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Thread: Rehash of "Applications access to"

  1. #1
    mr_bliss Guest

    Default Rehash of "Applications access to"

    Oldsod wrote:
    Yes, these are perfectly safe and very normal.

    I've been having strange behavior on my machine where dns and tcip/ip routing stops working and I'm forced to reboot. I installed ZoneAlarm as I was concerned that my machine had possibly become exploited and I wanted to track outbound network traffic. I was very surprised to see IE sending packets to on startup before issuing a dns query and page request for the default homepage. It seemed even stranger than blocking this connection attempt disables all subsequent network activity for that IE session. I'm glad to see the topic already being discussed and wondered where I could find more info on why this behavior is "safe and very normal". I'd just accept the answer as fact but it still feels like something isn't right and I'd love to know more about what this initial connection to local host accomplishes and why it occurs in any app that hosts IE.



    Operating System:Windows XP Pro
    Product Name:ZoneAlarm (Free)
    Software Version:7.0

  2. #2
    Join Date
    Dec 2005

    Default Re: Rehash of "Applications access to"


    Localhost ( is actually the internal internet address of the operating system. It can not be accessed by anything external nor can it go out to anything external. If one component or application needs to communicate to another, it will often use the localhost to get to it. All and every computer operating system has to have a localhost address. All windows operating systems use the address for the localhost address.

    Commonly used by software firewalls, antispyware scanners, svchost.exe and the antivirus and the explorer.exe. Occasionally the windows updater applications or IE will use the localhost for the doing the actual windows update download/install. Occassionally some of the windows components will use the localhost for communications to get across to other applications.

    When you open a browser and go to a site, the browser actually uses the localhost address to have a reference- it needs the address to actually know where it is. Then it goes to the dns server to get the exact address for the site required in the address bar of the browser. When the browser is going to the dns server, the dns sends the information to your browser and the browser can now go the requested site. But several other things are happening:

    The windows OS needed to get to the DHCP server to get internet. The svchost is needed for the connection to the dns and the dhcp. Once things are going internet or to the LAN (or router or the modem), the localhost address is no longer used. Instead the address assigned by the router or the provider is now used. The localhost address would not be acceptable. Every connection to any server or pc on the internet, your ip is given out. Your ip must be given out or else the information requested by the browser, email, updater, etc would not be received by your pc. The server or other pc must have your ip to know where to send the information that your pc/browser/updater/email/etc is asking for in the first place.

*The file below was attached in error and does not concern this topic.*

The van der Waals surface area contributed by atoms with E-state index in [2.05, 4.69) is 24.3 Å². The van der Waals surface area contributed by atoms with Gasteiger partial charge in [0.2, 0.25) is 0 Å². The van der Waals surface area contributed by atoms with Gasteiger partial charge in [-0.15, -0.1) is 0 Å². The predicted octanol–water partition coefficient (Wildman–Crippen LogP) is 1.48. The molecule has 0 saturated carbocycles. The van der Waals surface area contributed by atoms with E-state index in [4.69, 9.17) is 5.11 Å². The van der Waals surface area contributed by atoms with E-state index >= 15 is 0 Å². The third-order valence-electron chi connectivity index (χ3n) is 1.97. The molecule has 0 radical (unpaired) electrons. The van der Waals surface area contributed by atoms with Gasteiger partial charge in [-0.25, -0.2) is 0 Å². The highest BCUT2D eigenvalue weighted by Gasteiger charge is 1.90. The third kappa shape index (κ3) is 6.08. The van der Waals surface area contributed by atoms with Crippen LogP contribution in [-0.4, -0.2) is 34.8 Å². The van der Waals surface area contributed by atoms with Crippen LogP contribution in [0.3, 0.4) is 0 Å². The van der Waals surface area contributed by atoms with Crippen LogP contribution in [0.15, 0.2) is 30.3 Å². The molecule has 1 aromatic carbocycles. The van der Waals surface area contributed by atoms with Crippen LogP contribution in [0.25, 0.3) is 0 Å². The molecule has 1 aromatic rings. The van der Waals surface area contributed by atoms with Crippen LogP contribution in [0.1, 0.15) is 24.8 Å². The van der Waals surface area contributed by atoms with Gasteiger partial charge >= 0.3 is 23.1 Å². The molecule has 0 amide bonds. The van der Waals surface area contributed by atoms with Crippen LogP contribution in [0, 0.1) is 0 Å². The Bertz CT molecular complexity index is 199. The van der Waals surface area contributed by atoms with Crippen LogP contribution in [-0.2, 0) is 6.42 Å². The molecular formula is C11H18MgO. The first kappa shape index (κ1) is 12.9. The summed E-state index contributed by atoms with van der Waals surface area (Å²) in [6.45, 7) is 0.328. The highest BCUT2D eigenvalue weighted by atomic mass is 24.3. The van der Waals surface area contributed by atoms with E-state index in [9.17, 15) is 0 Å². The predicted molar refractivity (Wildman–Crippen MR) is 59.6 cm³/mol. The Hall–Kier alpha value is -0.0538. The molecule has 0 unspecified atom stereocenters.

This is the way the internet and computers work in a nut shell.

    By putting the router (or modem if no router) ip with it's subnet as trusted, the connection between the pc's operating systme and the router is always faster and smoother. The operating systme does not have to look all the time for the dhcp connection and if the connection stops or breaks off, the operating system always knows where to immediately go to when it needs a new connection. So the connection is always maintained and when stopped the operating system always knows exactly where to get the connection re-established.

    Both the operating system and the internet-using applications need the dns server(s). Without the dns server none would get the exact address that it needs. If the dns server(s) are not manually entered into the firewall (or into the properties of the internet protocol of the network connection if not using a third party software), it will go looking for one- anywhere it can. That maybe successful and maybe not. Putting the dns server as trusted is not just faster and better, but also more secure.


    the localhost ( as trusted is okay. The firewall is just verifing what windows would do anyways.

    the dhcp as trusted is okay. The firewall is just verifing what windows would do anyways. But with the correct information the firewall knows what the wrong dhcp is wrong and ignore the wrong one and what the correct dhcp is to be used and use the right one. When all windows operating system startup, they do a " multicast ". This basically is a lookaround for the other computers on the internet or if behind a hardware firewall (or lan) for the dhcp. Once it gets an answer back it follows it up with a dhcp connection attempt. If that dhcp attempt is suceesful, then it can get the dns server and get internet.
    But your dhcp is not trusted in the ZA- so after a while the dhcp is not used and the connection is dropped. Now comes your trouble- the dhcp server can only found aagain and re established with a multicast, but the multicast is only sent out when the operating system is started or the physical connection is established. By placing the dhcp as trusted, the ZA knows what to is happening and allows the dhcp connections to continue even if they are dropped. It no longer stops it from going to the correctly entered address.

    the dns as trusted is okay. The firewall is just verifing what windows would do anyways. But with the correct information the firewall knows what the wrong dns is wrong and ignore those and what the correct dns really is and use the right one.

    Best regards.

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